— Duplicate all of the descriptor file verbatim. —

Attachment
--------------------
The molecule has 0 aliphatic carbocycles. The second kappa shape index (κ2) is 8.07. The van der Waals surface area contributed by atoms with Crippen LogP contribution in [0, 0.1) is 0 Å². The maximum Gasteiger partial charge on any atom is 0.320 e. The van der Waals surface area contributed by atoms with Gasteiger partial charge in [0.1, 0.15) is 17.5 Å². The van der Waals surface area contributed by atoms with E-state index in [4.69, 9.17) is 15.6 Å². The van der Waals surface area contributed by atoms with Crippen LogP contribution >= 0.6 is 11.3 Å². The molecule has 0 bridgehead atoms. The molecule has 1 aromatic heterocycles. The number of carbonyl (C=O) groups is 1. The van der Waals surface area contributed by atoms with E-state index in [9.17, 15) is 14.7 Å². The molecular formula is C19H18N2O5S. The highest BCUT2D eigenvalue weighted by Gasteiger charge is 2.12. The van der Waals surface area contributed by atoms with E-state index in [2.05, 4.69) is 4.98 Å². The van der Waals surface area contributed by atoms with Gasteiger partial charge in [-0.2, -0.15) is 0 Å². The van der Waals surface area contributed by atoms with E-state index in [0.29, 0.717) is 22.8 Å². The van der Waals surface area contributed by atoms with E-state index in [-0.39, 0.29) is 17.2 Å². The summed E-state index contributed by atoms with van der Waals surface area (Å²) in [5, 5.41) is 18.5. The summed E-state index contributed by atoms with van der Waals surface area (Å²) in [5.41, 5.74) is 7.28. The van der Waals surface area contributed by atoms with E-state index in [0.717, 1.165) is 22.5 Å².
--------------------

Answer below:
The molecule has 0 aliphatic carbocycles. The second kappa shape index (κ2) is 8.07. The van der Waals surface area contributed by atoms with Crippen LogP contribution in [0, 0.1) is 0 Å². The maximum Gasteiger partial charge on any atom is 0.320 e. The van der Waals surface area contributed by atoms with Gasteiger partial charge in [0.1, 0.15) is 17.5 Å². The van der Waals surface area contributed by atoms with E-state index in [4.69, 9.17) is 15.6 Å². The van der Waals surface area contributed by atoms with Crippen LogP contribution >= 0.6 is 11.3 Å². The molecule has 0 bridgehead atoms. The molecule has 1 aromatic heterocycles. The number of carbonyl (C=O) groups is 1. The van der Waals surface area contributed by atoms with E-state index in [9.17, 15) is 14.7 Å². The molecular formula is C19H18N2O5S. The highest BCUT2D eigenvalue weighted by Gasteiger charge is 2.12. The van der Waals surface area contributed by atoms with E-state index in [2.05, 4.69) is 4.98 Å². The van der Waals surface area contributed by atoms with Gasteiger partial charge in [-0.2, -0.15) is 0 Å². The van der Waals surface area contributed by atoms with E-state index in [0.29, 0.717) is 22.8 Å². The van der Waals surface area contributed by atoms with E-state index in [-0.39, 0.29) is 17.2 Å². The summed E-state index contributed by atoms with van der Waals surface area (Å²) in [5, 5.41) is 18.5. The summed E-state index contributed by atoms with van der Waals surface area (Å²) in [5.41, 5.74) is 7.28. The van der Waals surface area contributed by atoms with E-state index in [0.717, 1.165) is 22.5 Å².